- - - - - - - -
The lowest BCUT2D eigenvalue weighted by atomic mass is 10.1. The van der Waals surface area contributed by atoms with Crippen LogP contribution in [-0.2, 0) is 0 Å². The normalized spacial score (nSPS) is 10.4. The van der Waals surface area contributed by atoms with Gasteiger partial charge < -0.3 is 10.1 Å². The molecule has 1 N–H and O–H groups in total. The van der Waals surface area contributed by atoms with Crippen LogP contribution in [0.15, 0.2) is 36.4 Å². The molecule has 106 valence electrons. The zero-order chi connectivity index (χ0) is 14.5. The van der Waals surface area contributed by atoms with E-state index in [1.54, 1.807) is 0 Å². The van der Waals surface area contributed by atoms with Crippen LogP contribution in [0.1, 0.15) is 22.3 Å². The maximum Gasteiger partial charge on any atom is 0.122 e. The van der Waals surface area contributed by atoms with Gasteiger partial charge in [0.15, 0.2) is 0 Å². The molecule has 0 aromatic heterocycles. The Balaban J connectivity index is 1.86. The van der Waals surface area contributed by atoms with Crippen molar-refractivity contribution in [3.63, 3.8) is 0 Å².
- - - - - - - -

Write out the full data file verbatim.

The lowest BCUT2D eigenvalue weighted by atomic mass is 10.1. The van der Waals surface area contributed by atoms with Crippen LogP contribution in [-0.2, 0) is 0 Å². The normalized spacial score (nSPS) is 10.4. The van der Waals surface area contributed by atoms with Gasteiger partial charge < -0.3 is 10.1 Å². The molecule has 1 N–H and O–H groups in total. The van der Waals surface area contributed by atoms with Crippen LogP contribution in [0.15, 0.2) is 36.4 Å². The molecule has 106 valence electrons. The zero-order chi connectivity index (χ0) is 14.5. The van der Waals surface area contributed by atoms with E-state index in [1.54, 1.807) is 0 Å². The van der Waals surface area contributed by atoms with Crippen LogP contribution in [0.1, 0.15) is 22.3 Å². The maximum Gasteiger partial charge on any atom is 0.122 e. The van der Waals surface area contributed by atoms with Gasteiger partial charge in [0.15, 0.2) is 0 Å². The molecule has 0 aromatic heterocycles. The Balaban J connectivity index is 1.86. The van der Waals surface area contributed by atoms with Crippen molar-refractivity contribution in [3.63, 3.8) is 0 Å².